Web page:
Change will not come if we wait for some other person or some other time. We are the ones we’ve been waiting for. We are the change that we seek.
~ Barack Obama
I am grateful that Liz has begun the process of reaching out to self-advocates. I am hopeful that through her conversations, the gap can be bridged, changes will be made and that when Autism Speaks it will be autistic voices that we hear.
~ Diary , August 2012
We lament the pace of change. It simply doesn’t happen fast enough to satisfy our hunger. Call us impatient. Go ahead, we’ve been called far worse. But we need the world to be different NOW. There is no time to wait.
We scream and shout and we talk and cajole and we negotiate and politic and then …
And then we climb into bed at night and wonder if all that we did, all that we do, was and is for naught. We wonder if we stood and shouted into the air yet again, the wind taking our words before they could ever dream of being heard, having impact, making something – anything – different for our kids.
We cry and we fight, we scratch and we claw and we wonder …
We wonder if the very people who are meant to represent us, to support us, to help us, are really representing or supporting or helping us at all – or if perhaps, despite all the good they might be doing, if they’re also part of the problem.
We shake our heads (and our fists) and wonder how they could be getting it quite so wrong.
So wind or no wind, we keep talking. And we talk and we talk and we talk. And we listen. And we ask questions. And we offer solutions, suggestions, different paths. Real, solid alternatives to what we know isn’t working. Because banging on the walls and yelling isn’t enough.
And sometimes, the right person listens. If we talk enough the odds are good.
And we begin to hear not just platitudes and empty promises but our words reflected back to us – our ideas winding into strategy and flowing into execution. And we realize that things are changing. That priorities are shifting. That attitudes and organizations and elected officials are listening. And evolving. More slowly than we’d like perhaps, but the monumental changes we seek simply do not happen overnight, no matter how much we may want and will them to.
And in that moment, that very instant that we see something change, we know that it is possible. We can change the institutions that represent us. We can affect the process.
Autism Speaks put out a video yesterday. It looks different from what you may have seen them do in the past. For one thing, it prominently features autistic adults speaking for themselves.
Are people going to find plenty to take issue with? Yup. They always will. Autism is far too sticky and messy and God, it affects us all in so very many different ways – I can imagine almost nothing that will please everyone in one fell swoop. But is it a hell of a closer? Yup. Is change happening? It is.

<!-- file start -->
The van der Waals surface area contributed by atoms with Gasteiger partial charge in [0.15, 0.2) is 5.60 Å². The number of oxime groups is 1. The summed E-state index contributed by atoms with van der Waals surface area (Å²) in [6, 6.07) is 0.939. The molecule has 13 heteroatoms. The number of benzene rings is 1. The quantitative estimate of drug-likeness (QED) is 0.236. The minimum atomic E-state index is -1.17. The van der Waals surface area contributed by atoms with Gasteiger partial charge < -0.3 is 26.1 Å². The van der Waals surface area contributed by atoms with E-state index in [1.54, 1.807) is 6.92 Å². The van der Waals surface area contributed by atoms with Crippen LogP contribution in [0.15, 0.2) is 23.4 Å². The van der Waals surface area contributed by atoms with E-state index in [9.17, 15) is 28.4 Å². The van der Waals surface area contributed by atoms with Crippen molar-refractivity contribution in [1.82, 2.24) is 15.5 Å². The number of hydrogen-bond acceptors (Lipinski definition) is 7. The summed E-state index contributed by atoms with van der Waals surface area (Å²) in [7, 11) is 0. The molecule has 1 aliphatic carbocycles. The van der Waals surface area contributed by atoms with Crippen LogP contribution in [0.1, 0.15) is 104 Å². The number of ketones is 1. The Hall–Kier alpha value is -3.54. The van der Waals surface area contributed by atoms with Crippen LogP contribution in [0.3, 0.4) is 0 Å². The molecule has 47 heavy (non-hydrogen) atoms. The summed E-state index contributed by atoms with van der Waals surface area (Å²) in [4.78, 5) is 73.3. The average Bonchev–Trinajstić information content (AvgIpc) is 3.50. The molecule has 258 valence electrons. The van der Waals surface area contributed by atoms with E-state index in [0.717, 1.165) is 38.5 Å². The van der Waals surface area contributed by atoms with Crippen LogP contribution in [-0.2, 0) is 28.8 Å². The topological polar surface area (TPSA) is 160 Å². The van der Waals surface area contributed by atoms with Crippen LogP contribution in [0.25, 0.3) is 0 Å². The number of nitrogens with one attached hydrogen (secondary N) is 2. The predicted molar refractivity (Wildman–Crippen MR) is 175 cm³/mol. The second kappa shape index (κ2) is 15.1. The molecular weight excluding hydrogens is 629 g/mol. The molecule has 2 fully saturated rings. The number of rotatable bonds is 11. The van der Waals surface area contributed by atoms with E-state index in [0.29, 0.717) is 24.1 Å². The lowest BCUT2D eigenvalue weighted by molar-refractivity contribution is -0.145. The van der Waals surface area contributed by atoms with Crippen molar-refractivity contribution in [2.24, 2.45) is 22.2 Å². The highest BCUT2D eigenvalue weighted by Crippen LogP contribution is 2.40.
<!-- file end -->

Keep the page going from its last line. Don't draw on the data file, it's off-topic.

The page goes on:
The other night, I listened to Liz Feld, the President of Autism Speaks, speak to a room full of some 220 people. She talked about autistic young people transitioning to adulthood. She talked about transportation and housing and employment. She talked about bullying and respect. She talked about research as an avenue to make life better – to mitigate the challenges of those on the spectrum. She talked about returning money to the communities from which it comes – supporting services for autistic individuals and their families.
Speaking to her at the end of the evening, she said, “See, Jess? I listened.” I told her I’d heard it. That I’d heard my words reflected back to me.
She looked at my friends Judith and Jersey who were standing with us. “She taught me,” she said, “that our words matter.”
I was heartened.
I felt empowered.
I felt like the words, the emotion, the passion of so many who stuck around and continued the conversation mattered.
Liz is listening.
Autism Speaks is listening.
And I am so, so grateful.
Because they have a voice. They have a platform. They have political connections and they have resources. And we need them.
In 47 days, this nation will elect or re-elect its next President. We have GOT to part of the conversation. We are too big and our kids are too important to be ignored. We need to – by God we HAVE to – work together to become an unavoidable topic in any political debate. From town councils and school boards across the country to state legislatures and Governor’s offices. From the House of Representatives to Senate to the Oval Office. WE MUST BE PART OF THE DEBATE.
When candidates talk about so-called entitlements, WE must remind them that behind that now dirty word and political hot potato are programs with very real impacts on very real lives. WE must remind them that it’s not just morally imperative but fiscally responsible to ensure accessible employment opportunities, to allow us to save for our own children’s futures, to support education and housing and transportation that will enable them to grow into not just fulfilled human beings but productive members of society.
It is up to our entire community to remind them that individuals with autism matter.
What will YOU do in the next 47 days to make us part of the conversation?
More on becoming engaged in the political process and what I believe we need from our politicians:
My letter to Massachusetts congressional candidate Joe Kennedy
My letter to the President
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